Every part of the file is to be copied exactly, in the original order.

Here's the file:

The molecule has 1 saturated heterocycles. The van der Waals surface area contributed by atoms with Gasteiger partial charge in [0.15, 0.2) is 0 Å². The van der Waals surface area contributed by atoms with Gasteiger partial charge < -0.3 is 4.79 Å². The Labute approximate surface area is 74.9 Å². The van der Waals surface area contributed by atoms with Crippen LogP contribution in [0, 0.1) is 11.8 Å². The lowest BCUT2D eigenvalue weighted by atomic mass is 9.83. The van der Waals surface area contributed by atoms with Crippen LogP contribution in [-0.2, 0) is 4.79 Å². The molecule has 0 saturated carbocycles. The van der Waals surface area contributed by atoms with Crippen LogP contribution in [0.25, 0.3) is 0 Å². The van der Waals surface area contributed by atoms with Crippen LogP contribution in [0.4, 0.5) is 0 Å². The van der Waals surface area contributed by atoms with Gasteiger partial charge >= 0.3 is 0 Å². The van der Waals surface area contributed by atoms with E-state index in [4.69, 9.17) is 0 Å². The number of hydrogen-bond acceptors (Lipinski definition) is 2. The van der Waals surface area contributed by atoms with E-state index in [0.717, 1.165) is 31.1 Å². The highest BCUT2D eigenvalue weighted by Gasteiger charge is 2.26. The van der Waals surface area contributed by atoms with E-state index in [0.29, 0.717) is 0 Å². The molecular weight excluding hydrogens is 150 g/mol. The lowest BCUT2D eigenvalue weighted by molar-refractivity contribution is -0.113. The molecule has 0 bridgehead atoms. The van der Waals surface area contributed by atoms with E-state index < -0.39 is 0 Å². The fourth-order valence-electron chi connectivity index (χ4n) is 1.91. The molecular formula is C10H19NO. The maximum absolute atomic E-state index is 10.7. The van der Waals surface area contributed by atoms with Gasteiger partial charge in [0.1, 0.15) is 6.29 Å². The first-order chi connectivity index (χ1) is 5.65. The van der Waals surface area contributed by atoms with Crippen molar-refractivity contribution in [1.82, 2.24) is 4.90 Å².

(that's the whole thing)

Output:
The molecule has 1 saturated heterocycles. The van der Waals surface area contributed by atoms with Gasteiger partial charge in [0.15, 0.2) is 0 Å². The van der Waals surface area contributed by atoms with Gasteiger partial charge < -0.3 is 4.79 Å². The Labute approximate surface area is 74.9 Å². The van der Waals surface area contributed by atoms with Crippen LogP contribution in [0, 0.1) is 11.8 Å². The lowest BCUT2D eigenvalue weighted by atomic mass is 9.83. The van der Waals surface area contributed by atoms with Crippen LogP contribution in [-0.2, 0) is 4.79 Å². The molecule has 0 saturated carbocycles. The van der Waals surface area contributed by atoms with Crippen LogP contribution in [0.25, 0.3) is 0 Å². The van der Waals surface area contributed by atoms with Crippen LogP contribution in [0.4, 0.5) is 0 Å². The van der Waals surface area contributed by atoms with Gasteiger partial charge >= 0.3 is 0 Å². The van der Waals surface area contributed by atoms with E-state index in [4.69, 9.17) is 0 Å². The number of hydrogen-bond acceptors (Lipinski definition) is 2. The van der Waals surface area contributed by atoms with E-state index in [0.717, 1.165) is 31.1 Å². The highest BCUT2D eigenvalue weighted by Gasteiger charge is 2.26. The van der Waals surface area contributed by atoms with E-state index in [0.29, 0.717) is 0 Å². The molecular weight excluding hydrogens is 150 g/mol. The lowest BCUT2D eigenvalue weighted by molar-refractivity contribution is -0.113. The molecule has 0 bridgehead atoms. The van der Waals surface area contributed by atoms with E-state index < -0.39 is 0 Å². The fourth-order valence-electron chi connectivity index (χ4n) is 1.91. The molecular formula is C10H19NO. The maximum absolute atomic E-state index is 10.7. The van der Waals surface area contributed by atoms with Gasteiger partial charge in [0.1, 0.15) is 6.29 Å². The first-order chi connectivity index (χ1) is 5.65. The van der Waals surface area contributed by atoms with Crippen molar-refractivity contribution in [1.82, 2.24) is 4.90 Å².